Aacharya Haribhadra Suri was a Svetambara mendicant Jain leader, philosopher, doxographer, and author. There are multiple contradictory dates assigned to his birth. According to tradition, he lived c. 459-529 CE. However, in 1919, a Jain monk named Jinvijay pointed out that given his familiarity with Dharmakirti, a more likely choice would be sometime after 650. In his writings, Haribhadra identifies himself as a student of Jinabhadra and Jinadatta of the Vidyadhara Kula. There are several, somewhat contradictory, accounts of his life. He wrote several books on Yoga, such as the Yogadisamuccaya and on comparative religion, outlining and analyzing the theories of Hindus, Buddhists and Jains.
The earliest story of his life say that Haribhadra was born in Dharmapuri and that he was an educated Brahmin who decided that he would become a pupil of anyone who could state a sentence which Haribhadra could not understand. After hearing a Jain nun named Y?kin? Mahattar? recite a verse that he could not understand, he was sent to her teacher Jinabha?a, who promised Haribhadra that he would instruct him if Haribhadra accepted initiation into Jainism. Haribhadra agreed, and took the name Y?kin?putra (Spiritual Son of Y?kin?).
The second account, which bears similarities to the story of Akalanka Digambara, also shows the state of relations between Buddhist and Jain mendicants at the time. In this story, Haribhadra was teaching two of his nephews. These nephews went to secretly study logic at a Buddhist temple, and fled after being discovered there. One of them was killed by the Buddhists, and the other died of grief later. Haribhadra engaged the monks of this monastery in a philosophical debate, and emerged victorious. He then ordered the losing monks to jump into a vat of hot oil. When Haribhadra's own teacher heard of this, he ordered Haribhadra to undertake severe penances for his unseemly display of anger and attachment. Haribhadra did so, and took the title "Virah?nka", which means "having separation (or viraha, from his nephews) as a distinguishing characteristic".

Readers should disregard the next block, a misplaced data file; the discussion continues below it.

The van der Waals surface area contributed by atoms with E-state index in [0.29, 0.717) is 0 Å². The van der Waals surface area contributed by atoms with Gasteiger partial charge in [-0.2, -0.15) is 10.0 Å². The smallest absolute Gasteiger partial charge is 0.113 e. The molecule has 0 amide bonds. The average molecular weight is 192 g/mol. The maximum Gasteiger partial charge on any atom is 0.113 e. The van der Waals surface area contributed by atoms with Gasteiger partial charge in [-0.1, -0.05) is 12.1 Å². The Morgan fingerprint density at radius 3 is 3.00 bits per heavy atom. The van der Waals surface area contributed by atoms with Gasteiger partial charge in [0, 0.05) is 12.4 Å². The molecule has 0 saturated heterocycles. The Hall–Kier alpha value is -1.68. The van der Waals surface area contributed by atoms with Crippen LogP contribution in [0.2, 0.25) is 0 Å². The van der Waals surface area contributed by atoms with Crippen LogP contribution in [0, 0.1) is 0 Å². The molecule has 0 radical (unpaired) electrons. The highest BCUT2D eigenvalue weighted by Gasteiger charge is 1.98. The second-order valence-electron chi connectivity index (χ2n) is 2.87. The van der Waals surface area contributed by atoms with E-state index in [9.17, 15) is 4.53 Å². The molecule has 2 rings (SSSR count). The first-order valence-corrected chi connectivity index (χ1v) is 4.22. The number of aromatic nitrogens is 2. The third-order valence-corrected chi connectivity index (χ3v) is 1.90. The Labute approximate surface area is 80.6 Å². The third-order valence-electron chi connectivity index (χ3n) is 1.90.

Tradition ascribes some 1440 different works to him. A more creditable number is in the vicinity of 100, some of which are among the most highly regarded works in Jainism. Scholar H.R. Kapadia attributes eighty-seven works to Haribhadra, Jinavijaya attributes twenty-six and Sukh lal Sanghvi attributes forty-seven. Some have even suggested that, based on the language and subject material of the books ascribed to Haribhadra, there were two Haribhadras, the first of which, Haribhadra Virah?nka, may have lived around the sixth century, and the second, Haribhadra Y?kin?putra, was a monk who lived in a temple around the eighth century. Scholars of the Svetambara community itself tend to hold with the belief that there was only one Haribhadra. Among his important teachings were tolerance for other traditions, and that ultimate reality can be grasped from multiple different perspectives.
With his writings, he established that Sanskrit, rather than Prakrit, would be the language of Jain study. He used his only familiarity with the techniques of brahminical study and wrote in the same style. He is also noted for the great respect he displays toward other religious traditions. He even did what few other Jain scholars have done, and wrote a commentary on the Ny?yaprave?a, a text by ?a?karasv?min on the form of Indian logic formulated by the Buddhist scholar Dign?ga. He does however ultimately support Jain thought, arguing that the other beliefs tend to display only a one-sided view of the greater reality. He tried to combine the good points of various religious philosophies that existed in his times for spiritual liberation in his work Yogadrstiamuccaya.
Haribhadra promoted a form of religious pluralism, perennialism and a respect for different religious traditions. He writes that though they have different names, the teachings of those who have achieved liberation (moksha, nirvana, kevala) are grounded on a common truth. He wrote: "Perhaps the teaching is one, but there are various people who hear it. On account of the inconceivable merit it bestows, it shines forth in various ways."
Among his other works are: